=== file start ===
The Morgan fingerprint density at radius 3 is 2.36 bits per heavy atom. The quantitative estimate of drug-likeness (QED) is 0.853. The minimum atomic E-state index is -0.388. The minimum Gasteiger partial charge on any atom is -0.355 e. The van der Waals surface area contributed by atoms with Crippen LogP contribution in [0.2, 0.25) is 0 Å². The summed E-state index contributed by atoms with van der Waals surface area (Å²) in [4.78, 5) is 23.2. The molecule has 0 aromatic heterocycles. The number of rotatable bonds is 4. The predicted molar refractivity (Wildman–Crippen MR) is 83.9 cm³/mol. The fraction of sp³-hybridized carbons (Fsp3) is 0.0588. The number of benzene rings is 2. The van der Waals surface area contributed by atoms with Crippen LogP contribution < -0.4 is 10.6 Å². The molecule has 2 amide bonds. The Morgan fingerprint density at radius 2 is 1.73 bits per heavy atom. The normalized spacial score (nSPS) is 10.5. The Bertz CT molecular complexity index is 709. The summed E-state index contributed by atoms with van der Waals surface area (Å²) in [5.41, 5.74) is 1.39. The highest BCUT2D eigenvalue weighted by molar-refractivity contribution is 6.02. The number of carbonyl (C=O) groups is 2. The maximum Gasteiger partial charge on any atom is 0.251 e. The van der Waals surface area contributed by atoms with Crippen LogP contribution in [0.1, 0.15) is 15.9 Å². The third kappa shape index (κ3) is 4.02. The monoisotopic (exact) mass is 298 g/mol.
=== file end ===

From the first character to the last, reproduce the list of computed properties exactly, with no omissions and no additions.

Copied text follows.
The Morgan fingerprint density at radius 3 is 2.36 bits per heavy atom. The quantitative estimate of drug-likeness (QED) is 0.853. The minimum atomic E-state index is -0.388. The minimum Gasteiger partial charge on any atom is -0.355 e. The van der Waals surface area contributed by atoms with Crippen LogP contribution in [0.2, 0.25) is 0 Å². The summed E-state index contributed by atoms with van der Waals surface area (Å²) in [4.78, 5) is 23.2. The molecule has 0 aromatic heterocycles. The number of rotatable bonds is 4. The predicted molar refractivity (Wildman–Crippen MR) is 83.9 cm³/mol. The fraction of sp³-hybridized carbons (Fsp3) is 0.0588. The number of benzene rings is 2. The van der Waals surface area contributed by atoms with Crippen LogP contribution < -0.4 is 10.6 Å². The molecule has 2 amide bonds. The Morgan fingerprint density at radius 2 is 1.73 bits per heavy atom. The normalized spacial score (nSPS) is 10.5. The Bertz CT molecular complexity index is 709. The summed E-state index contributed by atoms with van der Waals surface area (Å²) in [5.41, 5.74) is 1.39. The highest BCUT2D eigenvalue weighted by molar-refractivity contribution is 6.02. The number of carbonyl (C=O) groups is 2. The maximum Gasteiger partial charge on any atom is 0.251 e. The van der Waals surface area contributed by atoms with Crippen LogP contribution in [0.1, 0.15) is 15.9 Å². The third kappa shape index (κ3) is 4.02. The monoisotopic (exact) mass is 298 g/mol.